by Sabina Clarke

Flourtown guitarist, pianist and vocalist Lucie Daigle, in her 50s, is carving her own niche after 17 years as the voice fronting 6-Pack, a local rock cover band that has performed at many Chestnut Hill area venues over the years.

Her bold new act, “Women’s Songbook,” includes an expansive playlist of songs by her favorite female artists, including Mary Chapin Carpenter, Bonnie Raitt, Stevie Nicks, Christie McVie, Cheryl Crow, Tracy Chapman, Carole King, Aretha Franklin and Peggy Lee with an impressive collection of Joni Mitchell tunes not often performed live.

In addition to her music career, Lucie has been a psychiatric nurse, a college professor at Laval University in Quebec, a high school French teacher at Mount St. Joseph’s Academy in Flourtown and she ran her own translation agency with mostly medical and legal clients.

At her maiden performance at the Mermaid Inn in August, this stunning and diminutive woman with a voice tinged with her native French Quebec, packed the house. She captured the standing-room-only crowd with a brilliant show that concluded with an amazing rendition of “Autumn Leaves” in French and English.

Also powerful was a soulful rendition of a Bessie Smith song, “Need A Little Sugar in My Bowl,” which has the same chord progression and haunting mood as “Nobody Knows You When You’re Down And Out,” a song made famous by the late blues singer Nina Simone.

Born in French Quebec City, (her ancestors settled there in the 1600s), this 7th generation daughter of an orthopedic surgeon and operating room nurse was educated at the Convent de Notre Dame in Levis, a city across the river from Quebec. “My great grandmother went to Notre Dame, as did my grandmother, my mother, my sister, my daughter, and my two nieces.”

She remembers walking a mile-and-a-half to school every day in the frigid cold and coming home to a hearty lunch of peasant food with “maple pies, maple pudding, maple butter, delicious stews, homemade bread and butter and cream and more butter.”

French was the spoken language at home and at school, so both the English language and American music were foreign to Lucie until she attended McGill University. Her roommate, Maggie Tuttle, introduced her to her brother, Richard, and to the music of Joni Mitchell, who became Lucie’s idol, “I was in awe. This was when I started finger-picking on the guitar. This was very complex stuff. Joni Mitchell’s music is amazing.”

Having grown up with the music of her French heritage such as that of Yves Montand, Jacques Brel, Francois Hardy, Edith Piaf, and Harmonium, a French/Quebecois group, the discovery of American music was an adventure she embraced with gusto.

“When I first heard the Beatles, I didn’t understand the words, and I didn’t grow up with Motown, so I had to learn both the words and music at the same time. I had never heard old standards like ‘As Time Goes By’ before, and when I first sang ‘Proud Mary’ by Tina Turner and Gershwin’s ‘Summertime,’ I was so excited. These are songs that everyone takes for granted, but for me, learning these songs was a huge challenge.”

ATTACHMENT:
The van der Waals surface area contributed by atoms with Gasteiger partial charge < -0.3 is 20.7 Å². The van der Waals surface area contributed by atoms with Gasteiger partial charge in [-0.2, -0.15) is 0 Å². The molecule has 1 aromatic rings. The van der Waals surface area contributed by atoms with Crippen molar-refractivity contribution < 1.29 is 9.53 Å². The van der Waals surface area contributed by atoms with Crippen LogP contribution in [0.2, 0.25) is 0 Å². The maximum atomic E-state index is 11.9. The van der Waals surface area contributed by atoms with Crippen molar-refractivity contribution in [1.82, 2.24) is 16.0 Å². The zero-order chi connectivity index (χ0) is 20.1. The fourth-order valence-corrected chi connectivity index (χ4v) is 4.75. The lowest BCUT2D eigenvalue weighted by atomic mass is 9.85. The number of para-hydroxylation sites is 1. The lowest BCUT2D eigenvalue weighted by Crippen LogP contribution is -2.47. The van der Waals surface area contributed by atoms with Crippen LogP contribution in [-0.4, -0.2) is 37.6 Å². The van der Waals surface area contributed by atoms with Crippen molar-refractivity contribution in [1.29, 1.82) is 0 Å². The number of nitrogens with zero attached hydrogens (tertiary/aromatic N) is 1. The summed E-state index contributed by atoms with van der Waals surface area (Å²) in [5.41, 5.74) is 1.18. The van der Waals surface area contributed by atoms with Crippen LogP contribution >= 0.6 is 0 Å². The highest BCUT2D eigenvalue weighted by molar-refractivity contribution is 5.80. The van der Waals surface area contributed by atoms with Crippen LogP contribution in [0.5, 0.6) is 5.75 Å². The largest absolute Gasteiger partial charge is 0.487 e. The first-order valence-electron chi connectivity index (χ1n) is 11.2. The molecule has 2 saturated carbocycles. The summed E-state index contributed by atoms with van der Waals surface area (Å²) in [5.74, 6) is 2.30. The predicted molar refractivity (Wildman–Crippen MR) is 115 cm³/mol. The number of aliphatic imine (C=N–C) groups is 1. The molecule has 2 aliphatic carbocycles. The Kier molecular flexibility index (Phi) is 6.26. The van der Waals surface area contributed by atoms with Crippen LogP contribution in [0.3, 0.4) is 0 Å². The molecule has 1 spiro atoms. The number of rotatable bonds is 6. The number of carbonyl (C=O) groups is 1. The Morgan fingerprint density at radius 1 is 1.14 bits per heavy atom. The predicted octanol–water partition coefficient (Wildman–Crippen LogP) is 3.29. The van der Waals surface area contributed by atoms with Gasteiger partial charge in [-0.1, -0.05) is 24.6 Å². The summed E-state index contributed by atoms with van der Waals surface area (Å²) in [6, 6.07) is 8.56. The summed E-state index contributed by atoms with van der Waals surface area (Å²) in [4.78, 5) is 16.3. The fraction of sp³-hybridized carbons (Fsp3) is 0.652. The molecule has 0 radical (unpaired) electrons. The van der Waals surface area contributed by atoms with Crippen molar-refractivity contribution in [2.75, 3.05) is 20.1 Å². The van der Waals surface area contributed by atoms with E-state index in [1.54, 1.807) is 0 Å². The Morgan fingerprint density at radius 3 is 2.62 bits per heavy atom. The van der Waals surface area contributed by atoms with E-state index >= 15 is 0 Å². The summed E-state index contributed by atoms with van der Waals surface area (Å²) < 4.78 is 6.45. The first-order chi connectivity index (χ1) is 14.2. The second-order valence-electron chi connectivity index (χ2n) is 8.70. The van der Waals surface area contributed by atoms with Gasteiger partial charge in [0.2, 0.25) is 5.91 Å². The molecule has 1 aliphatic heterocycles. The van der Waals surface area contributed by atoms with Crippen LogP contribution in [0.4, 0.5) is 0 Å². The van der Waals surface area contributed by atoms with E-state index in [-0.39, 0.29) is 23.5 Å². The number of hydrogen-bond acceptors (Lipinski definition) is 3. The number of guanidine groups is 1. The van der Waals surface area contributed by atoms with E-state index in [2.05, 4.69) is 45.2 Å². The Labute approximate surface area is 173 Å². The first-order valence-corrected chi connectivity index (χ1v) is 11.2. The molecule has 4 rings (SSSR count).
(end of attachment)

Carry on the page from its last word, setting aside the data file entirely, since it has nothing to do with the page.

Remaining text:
Lucie’s entire family — her husband Richard, an attorney and bass guitarist in her band, her daughter Catherine Tuttle, a talented pianist and singer/songwriter, and her son, Patrick, a pilot for a regional airline in Quebec and also a drummer and guitarist — all speak French  fluently and are all musicians.

She recalls her daughter Catherine saying to her when she was eight years old, “Mommy, you always have a tear in your voice.” By that, she meant emotion. Both of her grown children live in Quebec.

Several years ago, I was stopped in my tracks listening to Lucie sing “La Vie En Rose” on stage at Philadelphia International Airport while a passing stewardess sat down, overcome with tears, so moved was she by Lucie’s performance. It was the closest to Piaf in emotion and perfection that I have ever heard.

What made her decide to leave the safe haven of the bands she has performed with? “There were so many songs and so much music that I didn’t get a chance to play, and I needed to get all that music out there. I love the idea that at my age and at this stage in my life, I can do it and inspire other women to do the same. Women have supported me all along.”

While volunteering at the National Greyhound Adoption Center, Lucie fell in love with and eventually adopted two female greyhounds, Ella and Billie, as in Fitzgerald and Holiday. “Both dogs are bilingual since I speak to them in French and English, and both are music lovers. They sit between the amps at our rock and roll rehearsals.”

Years ago on a visit to Philadelphia, her parents heard her sing publicly for the first time at Biddle’s café in Ambler, next to the train station. “My father cried, he had no idea that I sang. I was 40 years old.”

Ed. Note: Lucie Daigle, who unfortunately has no singing gigs scheduled in the area in the near future, is one of the 21 Philadelphia performers featured in the documentary exhibit, “Celebrate Philadelphia Performers,” now on display at the Free Library, 19 and Vine, first floor, West Gallery, through Nov. 27. She can be reached at